A Cognitive Semantics Approach to Darwin’s Theory of Evolution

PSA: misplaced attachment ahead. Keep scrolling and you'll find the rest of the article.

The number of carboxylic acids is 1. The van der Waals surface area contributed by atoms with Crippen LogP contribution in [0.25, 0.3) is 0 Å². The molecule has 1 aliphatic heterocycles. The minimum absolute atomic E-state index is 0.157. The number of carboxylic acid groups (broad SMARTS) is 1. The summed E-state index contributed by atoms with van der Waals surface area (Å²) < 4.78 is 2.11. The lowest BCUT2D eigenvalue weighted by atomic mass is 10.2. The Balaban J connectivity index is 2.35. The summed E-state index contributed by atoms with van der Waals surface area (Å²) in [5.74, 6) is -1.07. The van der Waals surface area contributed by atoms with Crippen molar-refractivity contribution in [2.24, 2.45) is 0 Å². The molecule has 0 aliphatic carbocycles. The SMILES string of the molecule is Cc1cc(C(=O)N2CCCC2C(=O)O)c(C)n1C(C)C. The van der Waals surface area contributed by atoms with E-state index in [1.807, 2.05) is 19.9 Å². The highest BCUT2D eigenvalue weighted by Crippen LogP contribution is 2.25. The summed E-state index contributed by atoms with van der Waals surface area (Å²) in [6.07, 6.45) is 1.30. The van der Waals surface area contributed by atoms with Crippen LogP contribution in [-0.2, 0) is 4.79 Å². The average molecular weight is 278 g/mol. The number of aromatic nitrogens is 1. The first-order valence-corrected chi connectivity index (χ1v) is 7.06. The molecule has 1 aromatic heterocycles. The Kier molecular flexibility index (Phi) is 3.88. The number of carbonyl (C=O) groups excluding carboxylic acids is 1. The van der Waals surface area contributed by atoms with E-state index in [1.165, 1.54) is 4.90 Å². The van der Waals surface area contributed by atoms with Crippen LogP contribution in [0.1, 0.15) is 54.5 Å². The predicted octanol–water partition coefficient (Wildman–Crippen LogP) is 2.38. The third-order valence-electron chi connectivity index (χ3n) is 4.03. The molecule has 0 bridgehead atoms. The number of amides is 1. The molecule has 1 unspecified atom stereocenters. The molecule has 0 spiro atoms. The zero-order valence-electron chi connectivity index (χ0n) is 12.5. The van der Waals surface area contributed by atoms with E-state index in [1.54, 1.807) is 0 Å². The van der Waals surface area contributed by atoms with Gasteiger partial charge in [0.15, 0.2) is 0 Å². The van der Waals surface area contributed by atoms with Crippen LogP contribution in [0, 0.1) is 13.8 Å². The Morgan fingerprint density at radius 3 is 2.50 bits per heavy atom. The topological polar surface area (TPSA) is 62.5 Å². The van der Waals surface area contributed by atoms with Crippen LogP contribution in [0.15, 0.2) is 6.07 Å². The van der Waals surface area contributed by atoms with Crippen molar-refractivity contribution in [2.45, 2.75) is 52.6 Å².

xiii Introduction to emphasize the presence of metaphors in The Origin was Darwin himself, and many of his contemporaries noted this fact as well. However, to the best of our knowledge there has been no systematic analysis of the conceptual metaphors present in the theory of evolution. Next to the study of metaphors and conceptual blends in Darwin’s theory and in scientific discourse, we make some observations concerning personification – its definition and identification in discourse – provoked by the conceptualization of natural selection in the theory of evolution. We want to argue that the definition of personification should include a more encompassing characterization of its source domain (PERSON) and that personification should not be confused with a g e n t i f i c a t i o n , a metaphor we propose to exist alongside personification. The main body of data for our analysis is the first edition of The Origin by Charles Darwin (1859). Although five later editions of The Origin were published within Darwin’s lifetime, many researchers believe that in the first edition, before he started to modify it in response to criticism, Darwin’s ideas are presented in their purest form (see Dawkins [1987] 1996, Quammen 2002, Ruse 2003). On the other hand, some of the alternations Darwin introduced to the text are a valuable source of information on the effect that his metaphors had on his readers, hence reference to later editions is made as well. In this study, the pdf of the original 1859 edition by John Murray available on the Darwin Online webpage was used. Apart from The Origin, popular science texts on evolution are analyzed to investigate the developments of Darwin’s metaphors. They include papers and books by distinguished evolutionists (e.g. Richard Dawkins, Steven Jay Gould), texts on evolutionary theory found on various internet sites, and graphic presentations of the theory. We believe that the way Darwin’s theory is communicated, both in verbal and pictorial form, provides rich and valuable material for research in Cognitive Semantics. Firstly, the data is plentiful, easy to obtain and diverse, including texts of various levels of formality, from scientific papers written by distinguished scholars to popular texts directed at young readers to texts produced by proponents and opponents of the theory. Although this book makes use only of a small sample of the available data, it highlights the possibilities for further studies. Secondly, early texts on evolution written by Charles Darwin provide a well-documented record of his framing of the theory. A researcher can study not only The Origin, but also Darwin’s notebooks and letters, in which background information on some of the metaphors can be found. In other words, there is a record of the theory’s creation